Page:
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Where We Vote: John Mertens
Where We Live - with John Dankosky
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In this episode:

"Apathy is not allowed."


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49:03 minutes (23.55 MB)
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John Mertens says he’s running for senate because “apathy is not allowed.”  Mertens is a tenured professor of Engineering at Trinity College. He says he’s got no interest in being a career politician, but that the two party system in American politics is broken. Mertens is chair of the Connecticut for Lieberman Party, a party now populated by Lieberman’s most outspoken critics. He’ll run on the Connecticut for Liebmerman party ticket, but he’s also seeking endorsements from the Greens, the Libertarians, and the Independents. Not a Democrat or Rebublican, Mertens says he’s a “problem solver.”

Today, Where We Live, We continue our “Where We Vote” series today, if you’ve got questions for senate candidate John Mertens, you can join the conversation!  Leave your questions and comments below.

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John Mertens

On today's "Where We Live" segment, Senatorial Candidate Dr John Mertens was the show's guest.  While Dr Mertens made some great points in his quest for the U.S. Senate Seat, his performance on the radio clearly demonstrated that he has a way to go to achieve what is needed to be a U.S. Senator.

First of all, Dr Mertens was all over the place in his answers to John Dankosky's questions.  Before Dr Mertens could complete one answer, he was bringing up another subject and then another subject, and then another one.  It was hard to listen to the show and he made the listener want a definitive answer to just one question.  The indicators are that Dr Mertens may suffer from Adult ADD.

Secondly, Dr Mertens has not studied the functions and operations of the U.S. Senate very well.  He made a comment regarding Senator Bayh having resigned from the Senate.  Senator Bayh announced on February 15, 2010 that he would not seek "reelection" later this year.  There is a big difference between resignation and not running for reelection.  Dr Mertens should have had his facts straight.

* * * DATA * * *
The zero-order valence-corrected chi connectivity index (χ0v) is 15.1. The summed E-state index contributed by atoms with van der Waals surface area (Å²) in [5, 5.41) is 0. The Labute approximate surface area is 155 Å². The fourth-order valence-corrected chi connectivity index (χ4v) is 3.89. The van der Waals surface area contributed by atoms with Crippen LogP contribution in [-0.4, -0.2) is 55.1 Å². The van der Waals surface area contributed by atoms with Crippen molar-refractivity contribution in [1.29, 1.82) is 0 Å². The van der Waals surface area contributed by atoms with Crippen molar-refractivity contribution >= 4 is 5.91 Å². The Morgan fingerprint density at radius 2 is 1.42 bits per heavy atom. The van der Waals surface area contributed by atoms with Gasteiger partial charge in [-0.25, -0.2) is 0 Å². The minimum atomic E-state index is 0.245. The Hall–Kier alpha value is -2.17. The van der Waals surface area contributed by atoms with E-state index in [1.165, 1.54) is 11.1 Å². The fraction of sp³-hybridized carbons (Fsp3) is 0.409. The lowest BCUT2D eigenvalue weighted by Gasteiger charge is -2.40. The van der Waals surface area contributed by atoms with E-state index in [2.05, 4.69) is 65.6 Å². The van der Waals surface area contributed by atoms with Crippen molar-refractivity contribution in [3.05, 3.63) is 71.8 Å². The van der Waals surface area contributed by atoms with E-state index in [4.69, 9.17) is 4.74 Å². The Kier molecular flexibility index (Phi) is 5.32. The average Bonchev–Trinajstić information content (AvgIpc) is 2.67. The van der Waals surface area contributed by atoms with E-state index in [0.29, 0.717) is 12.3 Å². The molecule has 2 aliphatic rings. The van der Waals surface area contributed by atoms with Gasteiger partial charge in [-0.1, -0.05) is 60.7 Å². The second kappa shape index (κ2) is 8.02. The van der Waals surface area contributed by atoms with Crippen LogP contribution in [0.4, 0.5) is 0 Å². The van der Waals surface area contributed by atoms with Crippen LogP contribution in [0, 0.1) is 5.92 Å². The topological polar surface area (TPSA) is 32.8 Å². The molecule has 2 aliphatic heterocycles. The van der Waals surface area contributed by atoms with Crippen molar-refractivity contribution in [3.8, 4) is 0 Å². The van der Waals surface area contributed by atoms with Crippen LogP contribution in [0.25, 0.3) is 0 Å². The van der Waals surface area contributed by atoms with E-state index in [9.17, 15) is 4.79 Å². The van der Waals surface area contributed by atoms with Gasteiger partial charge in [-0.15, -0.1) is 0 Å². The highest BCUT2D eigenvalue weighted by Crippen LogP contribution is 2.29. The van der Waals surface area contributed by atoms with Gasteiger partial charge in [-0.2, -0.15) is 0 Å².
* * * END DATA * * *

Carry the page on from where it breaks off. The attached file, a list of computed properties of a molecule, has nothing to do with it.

Thirdly, he made a comment during the broadcast that being a Senator is not his "Dream Job."  We as citizens should not elect anyone who does not have the drive and the determination to serve in the job.  It is hard, demanding, and requires long hours.  If this is not his dream job, then why should we consider electing him? 

And lastly, Dr Mertens indicated that there are times when you need to jump on the desk to get people's attention.  Jumping on the desk is not leadership.  Leadership is convincing people to do something that they normally would not do.  Leadership is seeking compromise.  Getting someone's attention just because I am a Senator does not work.  We have already seen this from our current Senators.

Again, I am sure that Dr Mertens has some great qualities, but he lacks the ability to clearly articulate it and he does not comprehend what it means to be a leader.

Bill, you are being very

Bill, you are being very (unfairly) selective in what you have chosen to extract from what Mr. Mertens had to say. For example, he was responding to a caller who was strongly criticizing republicans when he said that name calling is not a good idea, and that while sometimes one needs to jump up and down (no mention of a desk), other times one must educate members of a committee and build a coalition. Also, when he said being a senator was not his dream job, it was because he said he knew he would find the job frustrating, but he would work incredibly hard for us, the people, every day. Sounds good to me. Most senators seem to love being a fat cat, privileged senator. I don't want politicians who think being in congress as a dream job, I want them to be public servants.

In regards to your first question, I heard him say "Yes" or "I do" in immediate response to many controversial questions. I found his frankness refreshing.

Corporations as persons

One of the last callers on this morning's show with John Mertens made the point that the Supreme Court never said in the 1886 case of Santa Clara Country v. Union Pacific Railroad that corporations are persons within the meaning of the constitution.  Here's what the court said:

The defendant Corporations are persons within the intent of the clause in section 1 of the Fourteenth Amendment to the Constitution of the United States, which forbids a state to deny to any person within its jurisdiction the equal protection of the laws.

I would be interested in hearing what distinction the caller was making.